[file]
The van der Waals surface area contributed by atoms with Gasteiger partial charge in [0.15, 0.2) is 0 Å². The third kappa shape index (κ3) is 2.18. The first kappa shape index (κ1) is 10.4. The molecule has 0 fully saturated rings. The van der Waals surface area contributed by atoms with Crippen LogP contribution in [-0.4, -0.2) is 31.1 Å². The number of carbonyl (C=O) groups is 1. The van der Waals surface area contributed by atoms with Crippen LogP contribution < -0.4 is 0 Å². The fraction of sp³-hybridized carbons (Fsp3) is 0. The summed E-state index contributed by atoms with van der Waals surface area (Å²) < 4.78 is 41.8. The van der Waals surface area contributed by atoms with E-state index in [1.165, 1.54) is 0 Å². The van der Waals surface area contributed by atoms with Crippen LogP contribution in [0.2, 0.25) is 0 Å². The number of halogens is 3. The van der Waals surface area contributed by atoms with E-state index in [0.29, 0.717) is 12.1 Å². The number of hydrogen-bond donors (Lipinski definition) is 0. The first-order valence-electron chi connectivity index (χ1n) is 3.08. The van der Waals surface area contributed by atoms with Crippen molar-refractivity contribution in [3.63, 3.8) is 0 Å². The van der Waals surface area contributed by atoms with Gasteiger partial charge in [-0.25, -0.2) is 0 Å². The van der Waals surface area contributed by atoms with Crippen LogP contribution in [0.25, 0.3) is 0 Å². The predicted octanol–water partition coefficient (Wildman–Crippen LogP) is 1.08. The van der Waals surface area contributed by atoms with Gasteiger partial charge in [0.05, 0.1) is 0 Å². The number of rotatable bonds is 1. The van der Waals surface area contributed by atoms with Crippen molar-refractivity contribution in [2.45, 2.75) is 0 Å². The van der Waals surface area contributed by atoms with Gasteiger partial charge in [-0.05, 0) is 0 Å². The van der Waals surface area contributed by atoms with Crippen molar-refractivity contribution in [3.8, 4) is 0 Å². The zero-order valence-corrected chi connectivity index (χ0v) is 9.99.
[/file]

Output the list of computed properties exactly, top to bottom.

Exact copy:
The van der Waals surface area contributed by atoms with Gasteiger partial charge in [0.15, 0.2) is 0 Å². The third kappa shape index (κ3) is 2.18. The first kappa shape index (κ1) is 10.4. The molecule has 0 fully saturated rings. The van der Waals surface area contributed by atoms with Crippen LogP contribution in [-0.4, -0.2) is 31.1 Å². The number of carbonyl (C=O) groups is 1. The van der Waals surface area contributed by atoms with Crippen LogP contribution < -0.4 is 0 Å². The fraction of sp³-hybridized carbons (Fsp3) is 0. The summed E-state index contributed by atoms with van der Waals surface area (Å²) < 4.78 is 41.8. The van der Waals surface area contributed by atoms with E-state index in [1.165, 1.54) is 0 Å². The van der Waals surface area contributed by atoms with Crippen LogP contribution in [0.2, 0.25) is 0 Å². The number of halogens is 3. The van der Waals surface area contributed by atoms with E-state index in [0.29, 0.717) is 12.1 Å². The number of hydrogen-bond donors (Lipinski definition) is 0. The first-order valence-electron chi connectivity index (χ1n) is 3.08. The van der Waals surface area contributed by atoms with Crippen molar-refractivity contribution in [3.63, 3.8) is 0 Å². The van der Waals surface area contributed by atoms with Gasteiger partial charge in [-0.25, -0.2) is 0 Å². The van der Waals surface area contributed by atoms with Crippen LogP contribution in [0.25, 0.3) is 0 Å². The predicted octanol–water partition coefficient (Wildman–Crippen LogP) is 1.08. The van der Waals surface area contributed by atoms with Gasteiger partial charge in [0.05, 0.1) is 0 Å². The number of rotatable bonds is 1. The van der Waals surface area contributed by atoms with Crippen molar-refractivity contribution in [2.45, 2.75) is 0 Å². The van der Waals surface area contributed by atoms with Gasteiger partial charge in [-0.05, 0) is 0 Å². The van der Waals surface area contributed by atoms with Crippen molar-refractivity contribution in [3.8, 4) is 0 Å². The zero-order valence-corrected chi connectivity index (χ0v) is 9.99.